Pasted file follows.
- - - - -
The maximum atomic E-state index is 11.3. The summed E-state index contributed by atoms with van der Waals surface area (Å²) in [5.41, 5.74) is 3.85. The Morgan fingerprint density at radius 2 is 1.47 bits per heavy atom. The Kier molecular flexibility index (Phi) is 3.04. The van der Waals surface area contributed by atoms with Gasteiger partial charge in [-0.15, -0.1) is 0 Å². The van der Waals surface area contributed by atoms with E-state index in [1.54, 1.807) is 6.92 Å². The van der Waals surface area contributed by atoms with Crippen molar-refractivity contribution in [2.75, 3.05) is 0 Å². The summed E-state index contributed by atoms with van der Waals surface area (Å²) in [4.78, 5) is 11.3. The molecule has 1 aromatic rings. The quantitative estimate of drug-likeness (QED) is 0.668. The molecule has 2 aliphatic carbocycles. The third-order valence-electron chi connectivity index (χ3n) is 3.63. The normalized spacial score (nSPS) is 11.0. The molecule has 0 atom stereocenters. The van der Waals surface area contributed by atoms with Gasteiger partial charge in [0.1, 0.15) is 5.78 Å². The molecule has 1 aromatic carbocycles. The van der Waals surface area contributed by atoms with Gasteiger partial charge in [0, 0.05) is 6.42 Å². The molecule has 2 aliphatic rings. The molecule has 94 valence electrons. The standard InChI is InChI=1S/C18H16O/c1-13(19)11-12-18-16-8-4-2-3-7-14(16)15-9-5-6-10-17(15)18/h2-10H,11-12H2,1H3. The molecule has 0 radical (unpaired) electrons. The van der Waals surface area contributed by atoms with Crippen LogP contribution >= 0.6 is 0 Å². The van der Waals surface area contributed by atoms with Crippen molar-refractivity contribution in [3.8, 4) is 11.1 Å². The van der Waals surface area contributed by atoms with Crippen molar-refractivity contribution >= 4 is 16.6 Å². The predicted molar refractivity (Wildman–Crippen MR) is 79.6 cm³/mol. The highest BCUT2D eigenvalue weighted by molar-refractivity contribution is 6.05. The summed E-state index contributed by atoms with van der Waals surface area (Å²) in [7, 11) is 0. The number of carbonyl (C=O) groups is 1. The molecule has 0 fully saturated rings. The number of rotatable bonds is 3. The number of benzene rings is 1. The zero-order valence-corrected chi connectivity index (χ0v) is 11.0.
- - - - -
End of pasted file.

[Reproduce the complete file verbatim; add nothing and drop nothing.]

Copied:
The maximum atomic E-state index is 11.3. The summed E-state index contributed by atoms with van der Waals surface area (Å²) in [5.41, 5.74) is 3.85. The Morgan fingerprint density at radius 2 is 1.47 bits per heavy atom. The Kier molecular flexibility index (Phi) is 3.04. The van der Waals surface area contributed by atoms with Gasteiger partial charge in [-0.15, -0.1) is 0 Å². The van der Waals surface area contributed by atoms with E-state index in [1.54, 1.807) is 6.92 Å². The van der Waals surface area contributed by atoms with Crippen molar-refractivity contribution in [2.75, 3.05) is 0 Å². The summed E-state index contributed by atoms with van der Waals surface area (Å²) in [4.78, 5) is 11.3. The molecule has 1 aromatic rings. The quantitative estimate of drug-likeness (QED) is 0.668. The molecule has 2 aliphatic carbocycles. The third-order valence-electron chi connectivity index (χ3n) is 3.63. The normalized spacial score (nSPS) is 11.0. The molecule has 0 atom stereocenters. The van der Waals surface area contributed by atoms with Gasteiger partial charge in [0.1, 0.15) is 5.78 Å². The molecule has 1 aromatic carbocycles. The van der Waals surface area contributed by atoms with Gasteiger partial charge in [0, 0.05) is 6.42 Å². The molecule has 2 aliphatic rings. The molecule has 94 valence electrons. The standard InChI is InChI=1S/C18H16O/c1-13(19)11-12-18-16-8-4-2-3-7-14(16)15-9-5-6-10-17(15)18/h2-10H,11-12H2,1H3. The molecule has 0 radical (unpaired) electrons. The van der Waals surface area contributed by atoms with Crippen LogP contribution >= 0.6 is 0 Å². The van der Waals surface area contributed by atoms with Crippen molar-refractivity contribution in [3.8, 4) is 11.1 Å². The van der Waals surface area contributed by atoms with Crippen molar-refractivity contribution >= 4 is 16.6 Å². The predicted molar refractivity (Wildman–Crippen MR) is 79.6 cm³/mol. The highest BCUT2D eigenvalue weighted by molar-refractivity contribution is 6.05. The summed E-state index contributed by atoms with van der Waals surface area (Å²) in [7, 11) is 0. The number of carbonyl (C=O) groups is 1. The molecule has 0 fully saturated rings. The number of rotatable bonds is 3. The number of benzene rings is 1. The zero-order valence-corrected chi connectivity index (χ0v) is 11.0.